During the pandemic, businesses shifted from bricks to clicks – that is, they shifted operations online. Unfortunately, for some companies, this was not enough to secure their future, and many went under.
It was a wake-up call. Businesses realised they would need to evolve to be ready and resilient if and when another significant global disruption were to strike.
Today, businesses are looking at the experience of Covid-19 and taking up the challenge of future-proofing as an ongoing goal. But they also face new threats – soaring inflation and the prospect of recession.
In July, Helen Dickinson, CEO of the British Retail Consortium (BRC), said: “As inflation reaches new heights, retailers are doing all they can to absorb as much of these rising costs as possible and to look for efficiencies in their businesses and supply chain.”
One way for businesses to future-proof is to reduce the overall cost of their proposition.
Payments are an obvious place to start because payment methods, like PayPal and cards, can be quite expensive — and continue to increase their costs to merchants.
According to the annual BRC Payments Survey 2021, retailers incurred costs of £1.3 billion to accept payments from customers in 2020. It reported that Debit cards, which accounted for 54% of all transactions, saw transaction fees rise by 22%.
After both Visa and Mastercard decided to increase cross-border interchange fees on purchases made by UK consumers to European businesses last year, the UK’s Payment Systems Regulator announced its plans to initiate two market reviews into card fees.
It aims to understand “whether the markets in connection with scheme and processing fees are working well”.
But it is not just Visa and Mastercard that are at it – last year, digital wallet PayPal introduced fees on transactions between the UK and Europe.
Race to reduce costs
However, it is not all doom and gloom.
Cost-effective alternatives to cards and wallets can offer the same, or better reach, and the same, or better, conversion rates — and significantly lower costs. And that’s Open Banking payments.
Let’s face it: in the current economic climate, any approach or technology that can save a business money is a no-brainer.
Merchants are racing to cut payment costs right now. They’re starting to look around and ask: How can I accept account-to-account (A2A) payments? Through my payment gateway? Do I speak to my bank?
I can tell you, merchants are doing all of those things, and because of surging interest from merchants, payment gateways are now asking how they can bring Open Banking payment propositions to life quickly and efficiently.
Routes to take
Launching an A2A payment proposition is not without its hurdles, though, given there are a number of ways in which to do it.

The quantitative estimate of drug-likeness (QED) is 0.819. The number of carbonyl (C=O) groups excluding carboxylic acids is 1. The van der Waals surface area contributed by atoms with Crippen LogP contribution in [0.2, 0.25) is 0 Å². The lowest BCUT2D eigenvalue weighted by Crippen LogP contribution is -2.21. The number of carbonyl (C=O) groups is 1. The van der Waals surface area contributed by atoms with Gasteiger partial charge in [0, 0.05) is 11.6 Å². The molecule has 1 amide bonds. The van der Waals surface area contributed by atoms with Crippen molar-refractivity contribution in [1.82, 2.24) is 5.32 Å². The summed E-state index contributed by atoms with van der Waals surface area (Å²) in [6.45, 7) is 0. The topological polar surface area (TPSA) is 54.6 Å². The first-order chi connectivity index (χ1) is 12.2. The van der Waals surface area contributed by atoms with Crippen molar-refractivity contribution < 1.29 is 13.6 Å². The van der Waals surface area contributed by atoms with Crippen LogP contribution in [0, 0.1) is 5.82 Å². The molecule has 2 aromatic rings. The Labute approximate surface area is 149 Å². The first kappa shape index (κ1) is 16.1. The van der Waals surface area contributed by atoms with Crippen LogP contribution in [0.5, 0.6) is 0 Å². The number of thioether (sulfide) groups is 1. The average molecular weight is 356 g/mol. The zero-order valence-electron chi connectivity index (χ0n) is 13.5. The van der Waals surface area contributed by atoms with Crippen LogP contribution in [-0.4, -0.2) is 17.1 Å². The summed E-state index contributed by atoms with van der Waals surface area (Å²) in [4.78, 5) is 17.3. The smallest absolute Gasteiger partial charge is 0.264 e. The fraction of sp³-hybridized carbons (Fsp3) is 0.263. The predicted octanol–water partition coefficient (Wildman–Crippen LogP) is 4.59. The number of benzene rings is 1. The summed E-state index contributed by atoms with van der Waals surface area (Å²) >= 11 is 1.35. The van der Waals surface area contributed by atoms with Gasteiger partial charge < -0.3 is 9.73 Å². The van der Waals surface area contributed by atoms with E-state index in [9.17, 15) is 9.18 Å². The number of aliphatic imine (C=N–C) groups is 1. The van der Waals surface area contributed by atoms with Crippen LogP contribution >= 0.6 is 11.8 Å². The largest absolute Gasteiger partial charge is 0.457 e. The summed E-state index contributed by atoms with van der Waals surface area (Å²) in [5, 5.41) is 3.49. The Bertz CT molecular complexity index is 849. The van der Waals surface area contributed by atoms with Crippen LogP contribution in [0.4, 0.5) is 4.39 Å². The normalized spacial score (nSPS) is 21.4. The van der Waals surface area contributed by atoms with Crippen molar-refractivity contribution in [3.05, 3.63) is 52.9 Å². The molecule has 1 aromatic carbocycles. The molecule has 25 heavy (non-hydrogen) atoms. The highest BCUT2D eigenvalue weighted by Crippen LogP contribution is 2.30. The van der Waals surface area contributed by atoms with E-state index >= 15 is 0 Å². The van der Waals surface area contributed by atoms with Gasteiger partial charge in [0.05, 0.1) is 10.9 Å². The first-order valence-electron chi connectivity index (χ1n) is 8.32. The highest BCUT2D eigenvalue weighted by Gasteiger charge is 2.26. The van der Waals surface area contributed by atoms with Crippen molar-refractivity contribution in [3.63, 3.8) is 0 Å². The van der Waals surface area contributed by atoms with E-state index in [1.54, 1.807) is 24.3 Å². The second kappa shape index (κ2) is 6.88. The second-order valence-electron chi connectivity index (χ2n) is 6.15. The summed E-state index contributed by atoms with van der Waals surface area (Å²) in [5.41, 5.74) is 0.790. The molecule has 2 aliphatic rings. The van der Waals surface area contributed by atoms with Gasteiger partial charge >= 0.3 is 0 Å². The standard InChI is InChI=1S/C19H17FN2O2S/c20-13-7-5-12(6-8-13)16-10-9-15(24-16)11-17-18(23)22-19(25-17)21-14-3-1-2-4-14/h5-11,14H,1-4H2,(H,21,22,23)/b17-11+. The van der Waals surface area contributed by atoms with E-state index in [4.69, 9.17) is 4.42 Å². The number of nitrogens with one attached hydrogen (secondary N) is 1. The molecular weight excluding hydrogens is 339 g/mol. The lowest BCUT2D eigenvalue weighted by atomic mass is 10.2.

First, a business can build their own from scratch. That might be feasible if a business wants to serve a single country and connect to the top three banks in that country. But in reality, that would be a very restrictive alternative payment method.
The second option is to go to a company that will put their logo on your checkout, but quite often this adds confusion, and can make a checkout look too busy.
A crowded checkout is never good for conversion.
But I don’t think Open Banking should work like that – it must be both visible and invisible.
That brings me to the third option: The gateway works with a company that can offer a white-labelled Open Banking payments proposition.
Businesses can add a single button to their checkout for Open Banking payments, which can either be a generic ‘Pay by Bank” button, or branded in another fashion by the gateway itself.
Taking this approach allows a merchant’s customers to go through a user experience they know and trust, delivering a conversion rate of upwards of 99.7% in some geographies, at a significantly lower cost than traditional cards or well-known wallets.
On the right track
At Token, our modelling shows this third option — a white-labelled proposition — is not only the simplest route, but the best way for gateways to generate the greatest revenues and highest margins with Open Banking payments.
PSPs are traditionally payment method aggregators. This started with card acquirers, and then a plethora of APMs.
A white-labelled, generic Pay by Bank proposition is open and inclusive, earns more for PSPs than APMs – which pay notoriously little back to the gateway – and delivers the benefits that merchants are increasingly demanding in our current economic climate. Those are lower costs, instant settlement to improve cash flow, and exceptional reach and conversions.
In the present economy, merchants face a race to lower costs. While PSPs face a different race: one to satisfy merchants’ needs, while continuing to grow their own revenue.
Certainly, there are different tracks to get to the finish line, but it is becoming clear one track is shorter and has fewer hurdles than the rest.
Written by Michael Lane, VP sales at Token